Through the looking-glass

“Lost in Translation’s” stunning cinematography conceals its dubious Euro-centric politics.

Tom Horgen

Lost in Translation” is, on the surface, the kind of second film you want from Sophia Coppola, the visionary director of “The Virgin Suicides” and daughter of Francis Ford Coppola.

The movie is a technical wonder. Set in Tokyo, Coppola transforms the frenzied, neon-lit city into an infinitely malleable plaything for her precocious camera.

In it, she captures a peculiar love affair between Bill Murray, in his best form, and the alluring Scarlett Johansson (from “The Man Who Wasn’t There” and “Ghost World”) as they search for signs of familiarity in a strange land. She creates both golden silences and moments of elation as the “Lolita”-like couple lose themselves in this strange megalopolis.

It’s the type of filmmaking you ache for. It hurts. And you just want to sit there and breathe it in.

But wait. Before Coppola’s gorgeous camerawork and clever love story lull you into utter complacency, take a step back.

Sometimes the movies we want to love include moments or themes that threaten our affection for them. And more often than not, our eagerness to love certain movies can cause us to forget about these questionable moments. “Lost in Translation” is just such a movie.

But the film’s affliction runs deeper than just, say, a bad bit of dialogue.

What seems to be Coppola’s most blaring misjudgment comes directly out of the film’s sense of humor. “Lost in Translation” is often hilarious, but at times, the hilarity comes solely from the exploitation of cultural differences between Japan and the United States.

Because Coppola has proven herself to be an intelligent and talented director, we don’t expect this tasteless humor. You would not expect her to poke fun at the way Japanese people struggle with the phonetics of the English language. Is she testing the audience? Seeing if we will laugh when we know we should not? You would hope this would be the logic behind her decision to go this route, but the frequency with which she low-brows the humor suggests otherwise. It is sort of ridiculous to make fun of someone for struggling to speak English when their native language is so far from it. It is like laughing at someone for not being able to breathe in space.

Understandably, some of the humor is warranted. There is quite an absurdity to certain parts of Japanese culture. From their weird obsession with karaoke to their almost bizarre advances in technology – from the space age video arcades to the scary window blinds that retract without warning. And it’s undeniable that Japan’s relentless appropriation of Western culture has overshadowed the abilities of the United States, which was once so secure in its own capacity for co-optation.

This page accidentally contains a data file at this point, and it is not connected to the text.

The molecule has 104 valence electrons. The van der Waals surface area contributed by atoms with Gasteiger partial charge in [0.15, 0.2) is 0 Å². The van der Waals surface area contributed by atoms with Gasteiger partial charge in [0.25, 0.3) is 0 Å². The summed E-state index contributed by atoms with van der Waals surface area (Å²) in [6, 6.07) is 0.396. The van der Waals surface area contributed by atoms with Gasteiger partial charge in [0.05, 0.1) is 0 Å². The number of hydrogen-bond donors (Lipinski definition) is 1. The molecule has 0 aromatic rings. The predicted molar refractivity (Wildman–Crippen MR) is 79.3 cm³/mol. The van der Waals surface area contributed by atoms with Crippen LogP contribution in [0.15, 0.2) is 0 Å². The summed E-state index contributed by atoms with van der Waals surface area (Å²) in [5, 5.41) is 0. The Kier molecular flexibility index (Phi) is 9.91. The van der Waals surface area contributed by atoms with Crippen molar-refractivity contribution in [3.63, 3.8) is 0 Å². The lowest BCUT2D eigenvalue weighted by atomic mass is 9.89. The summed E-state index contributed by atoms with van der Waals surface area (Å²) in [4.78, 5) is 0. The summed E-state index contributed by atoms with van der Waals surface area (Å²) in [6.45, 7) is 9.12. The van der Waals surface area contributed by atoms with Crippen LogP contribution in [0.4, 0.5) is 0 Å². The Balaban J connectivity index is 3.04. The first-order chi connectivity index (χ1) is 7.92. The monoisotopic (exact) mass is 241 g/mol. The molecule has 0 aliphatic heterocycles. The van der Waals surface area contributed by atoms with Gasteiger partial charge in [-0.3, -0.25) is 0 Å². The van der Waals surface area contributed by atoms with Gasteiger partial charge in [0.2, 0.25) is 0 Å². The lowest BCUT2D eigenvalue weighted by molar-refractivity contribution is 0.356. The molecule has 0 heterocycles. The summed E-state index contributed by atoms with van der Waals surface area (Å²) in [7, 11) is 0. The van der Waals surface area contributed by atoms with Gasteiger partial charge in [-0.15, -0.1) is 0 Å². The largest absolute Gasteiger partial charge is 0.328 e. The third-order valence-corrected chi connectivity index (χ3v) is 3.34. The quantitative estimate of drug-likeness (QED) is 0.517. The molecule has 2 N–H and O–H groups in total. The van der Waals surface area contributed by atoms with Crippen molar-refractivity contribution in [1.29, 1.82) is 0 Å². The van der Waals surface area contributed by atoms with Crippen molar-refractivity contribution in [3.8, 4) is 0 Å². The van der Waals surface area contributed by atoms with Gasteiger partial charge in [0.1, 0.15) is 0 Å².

So while all of those points might be fair game, constantly coming back to “Ha ha, Asians don’t speak good English,” is just lazy.

“Lost in Translation” does contain one particular scene that moves past insensitivity and onto borderline offensiveness. At a sushi bar, Johansson’s character complains to Murray about her bruised toe. Murray explodes into a strange and unexpected tangent about her black and blue toe, wildly suggesting that Japan is a place where you might find “black toe” and even asking the clueless restaurant’s cook if he serves it. Murray’s humorless tirade will make you squirm in your seat.

Unfortunately, there is another flaw that threatens to damage the film’s shimmering surface. One that almost tears down the opulence that Coppola’s gifted camera has created.

The director spends much of the film’s first half building the despair that Murray and Johansson’s characters dwell so shamelessly on. Both characters are locked in

dead-end marriages. In turn, we get various shots of each character moping around Tokyo’s lavish Park Hyatt Hotel.

Johansson, who has come to Japan with her photographer husband, is often left in her hotel room, teary-eyed and curled up on her windowsill, taking in the amazing view. Murray’s character, an A-list actor getting paid $2 million to do a Japanese whiskey commercial, is often found staring into nothing or fending off the prostitutes the hotel sends to his room as gifts.

Take a step back and you will realize that this film, while soaked in beautiful imagery and story, is typical Hollywood.

Here we are, once again, meant to care for and wrap our emotions in the story of two affluent white people, despairing over their miserable lives. Please – give these people some Prozac.

Most of us will never experience this lifestyle – where people do nothing and get paid for it. But we can live it vicariously through film.

Here, our two characters, as usual, are depressed even in luxury. But it is excess capital that allows their courtship to exist. Indeed, speeding through Tokyo in taxis, perusing the city’s hyper-swank clubs and sipping cocktails in the Hyatt’s marble-floored bar isn’t small potatoes.

Isn’t it time we turned our backs on the aristocratic narrative, on stories of depressed, rich white people?

Coppola’s bastion of silky-smooth filmmaking creates a melancholy you almost want to bathe in. Her storytelling is so strong that resisting the temptation to care about Murray and Johansson’s characters is almost futile. So much so that you can almost picture Ebert sobbing as he wrote about the film’s bittersweet ending in his review of the film.

But don’t let the film’s aesthetic beauty divert your attention from its underlying ideology. Don’t let the questionable moments wash over you. Instead, question the film’s racial politics because they’ll prove to be quite disheartening. And most of all, question the very story the film is telling.